CG: Well, I used to be really depressed, too. I think for about 2/3 of my life. I have been a Goth in spirit. It's just that I lived in very rural places and never had access to the trappings. I don't think it has to be depressing. There is actually a lot of people who are Goths and also lampoon the scene mercilessly. But they do it in very funny ways that are assessable to Goth and non-Goth alike. For example, Voltaire's series Oh, My Goth.

DS: A friend of mine is holding a Goth party this week, any suggestions for music to play?

CG: I am terribly out of touch with music. It would, however, be fun to play something goofy like Aqua. A friend of mine, the animator Voltaire, has a couple of CDs out. And he is gothy.

DS: What was/is it like having green hair?

CG: Green hair? What green hair?

DS: I quote John Weeks APE AFTERMATH: well I didn't get to see Ché Gilson's Green hair but you can check out some Alternative Press Expo coverage...

CG: My hair was bleached blond and I had some temporary green streaks but my whole head of hair was not green.

DS: What made you decide to run the Plastic Planeteer distro?

CG: It's all John Week's fault:) !

DS: What's the audience like for small press stuff, are they the silent majority or are they few and far between?

CG: Few and far between. The market for small press is small. Although if people, writers, artists, etc. perservere they can build up something of a following. The small presses greatest weakness is its lack of availability.

DS: Can anyone make a comic?

Chicken from the sky ...CG: I wouldn't say anyone. Firstly, I think one would have to have an interest in making comics to begin with. And secondly, one needs at least one of two things: 1. A REALLY good story 2. REALLY good art. Of course many comics have neither. So maybe anyone CAN make a comic:)

DS: Nick Cave verse Marilyn Mason, who would win in a fight and why?

CG: One on one, I'd put my money on Marilyn Manson. I will say, though that Nick Cave looks scrappy. But he seems too much of a sensitive poetry boy. However, if the two bands were to fight, I think Nick Cave and his enormous group would win through sheer numbers.

DS: Nick may be poetry boy, but a lot of it is about people slitting other people's throats or drowning them by the river, so I'd put my money on him. Have you every been involved in a fight?

CG: Writing about slitting people's throats and DOING it is two different things. No, I have never been in a fight.

DS: Are comic shops fun places to visit?

CG: The one that I go to is! However, I remember when I first started buying comics, being the only girl to walk into a comic book shop and being stared at by all the comic book geeks.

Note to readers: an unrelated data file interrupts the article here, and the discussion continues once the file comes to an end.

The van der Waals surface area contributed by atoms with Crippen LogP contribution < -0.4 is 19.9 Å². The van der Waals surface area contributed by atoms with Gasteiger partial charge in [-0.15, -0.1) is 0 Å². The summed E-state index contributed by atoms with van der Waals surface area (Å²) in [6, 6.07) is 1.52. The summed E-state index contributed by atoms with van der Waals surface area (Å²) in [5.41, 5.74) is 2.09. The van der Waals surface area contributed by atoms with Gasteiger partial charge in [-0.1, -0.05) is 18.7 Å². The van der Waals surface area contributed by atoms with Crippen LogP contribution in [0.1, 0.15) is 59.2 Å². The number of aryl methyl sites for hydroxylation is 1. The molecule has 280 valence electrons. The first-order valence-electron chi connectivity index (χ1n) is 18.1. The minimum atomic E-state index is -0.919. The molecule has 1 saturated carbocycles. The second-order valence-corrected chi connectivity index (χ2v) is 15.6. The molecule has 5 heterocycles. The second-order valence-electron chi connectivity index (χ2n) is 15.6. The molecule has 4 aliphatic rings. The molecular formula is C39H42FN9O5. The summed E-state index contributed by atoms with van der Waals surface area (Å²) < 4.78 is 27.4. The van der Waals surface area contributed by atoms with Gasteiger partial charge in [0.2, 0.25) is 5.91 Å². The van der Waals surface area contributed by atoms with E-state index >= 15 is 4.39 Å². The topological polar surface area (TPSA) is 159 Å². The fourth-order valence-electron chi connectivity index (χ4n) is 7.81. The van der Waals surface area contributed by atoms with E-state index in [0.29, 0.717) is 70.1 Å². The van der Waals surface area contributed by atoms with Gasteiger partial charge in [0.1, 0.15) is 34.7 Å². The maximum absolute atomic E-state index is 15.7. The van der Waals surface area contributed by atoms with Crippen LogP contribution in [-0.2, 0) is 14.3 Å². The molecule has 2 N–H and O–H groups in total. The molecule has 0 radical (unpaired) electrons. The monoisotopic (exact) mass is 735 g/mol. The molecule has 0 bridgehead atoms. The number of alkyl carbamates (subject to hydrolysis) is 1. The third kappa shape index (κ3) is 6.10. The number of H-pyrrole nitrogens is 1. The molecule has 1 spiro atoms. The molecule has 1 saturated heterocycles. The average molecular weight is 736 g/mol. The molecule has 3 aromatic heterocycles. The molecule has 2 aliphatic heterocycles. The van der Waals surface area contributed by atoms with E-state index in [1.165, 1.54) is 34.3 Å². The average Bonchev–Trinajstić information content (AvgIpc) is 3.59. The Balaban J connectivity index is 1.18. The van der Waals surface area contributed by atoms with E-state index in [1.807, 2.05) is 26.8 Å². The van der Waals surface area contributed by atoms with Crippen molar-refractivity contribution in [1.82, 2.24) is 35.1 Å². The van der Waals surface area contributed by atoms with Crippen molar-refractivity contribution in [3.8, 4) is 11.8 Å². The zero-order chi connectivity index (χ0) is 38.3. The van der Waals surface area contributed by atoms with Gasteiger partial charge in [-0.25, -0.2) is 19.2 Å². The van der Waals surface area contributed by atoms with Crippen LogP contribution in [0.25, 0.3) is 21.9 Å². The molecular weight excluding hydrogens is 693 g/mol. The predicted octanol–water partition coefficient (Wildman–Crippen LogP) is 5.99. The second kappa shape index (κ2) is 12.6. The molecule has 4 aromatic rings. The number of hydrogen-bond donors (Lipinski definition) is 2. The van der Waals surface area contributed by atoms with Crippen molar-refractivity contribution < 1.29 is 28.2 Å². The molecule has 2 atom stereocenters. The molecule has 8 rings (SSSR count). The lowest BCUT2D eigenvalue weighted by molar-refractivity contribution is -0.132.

DS: If you had to relocate to another town would you take all your comics with you?

CG: Of course I would! I'd make my parents drive them down in a U-Haul.

DS: What do you do to pay the bills?

CG: Bills?

DS: Rent, power etc. In other words, what is your main occupation?

CG: I am a writer........damn.

DS: Is it fun being able to say that about yourself?

CG: Yes, it is. It will be even funnier when I am making enough money to support myself!

DS: Does Plastic Planeteer cover its costs with sales?

CG: Ha, ha, ha....hell no!

Chicken from the sky...DS: So why do it?

CG: I'm stoopid.....Actually, it was something creative to do when I needed something creative to do. I may not be doing it for much longer.

DS: Comics verse cheese, which is better and why?

CG: Tough question! I love cheese. I am a cheese fanatic. But not the stinky ones! But then comics last longer than cheese. And you can keep going back to them for reference. But I'm almost leaning towards cheese.

DS: What's next for you after Avigon: Gods and Demons?

CG: I am currently collaborating with a college chum on a book called, Circus of Dark Illusions. That's the working title anyway. The artists name is Mike Cook. I'm also trying to get another college chum of mine to get off her butt and do things.

DS: Your drawing is really lovely to look at, when can we expect to see some more artwork from you?


Contact Ché via


P.O. Box 2001, Hanford, California, 93232-2001, USA.

Related Links

Avigon Preview

Another Avigon Review

Avigon is Wizard

Ché's Plastic Planet Distro

Photograph of Ché courtesy of Fsc.

Review for Hip Book of Fun Stuff #2

Review of Velvet Artichoke Theatre

Chicken from the Sky

If you have a comment or question about Small Press then feel free to contact me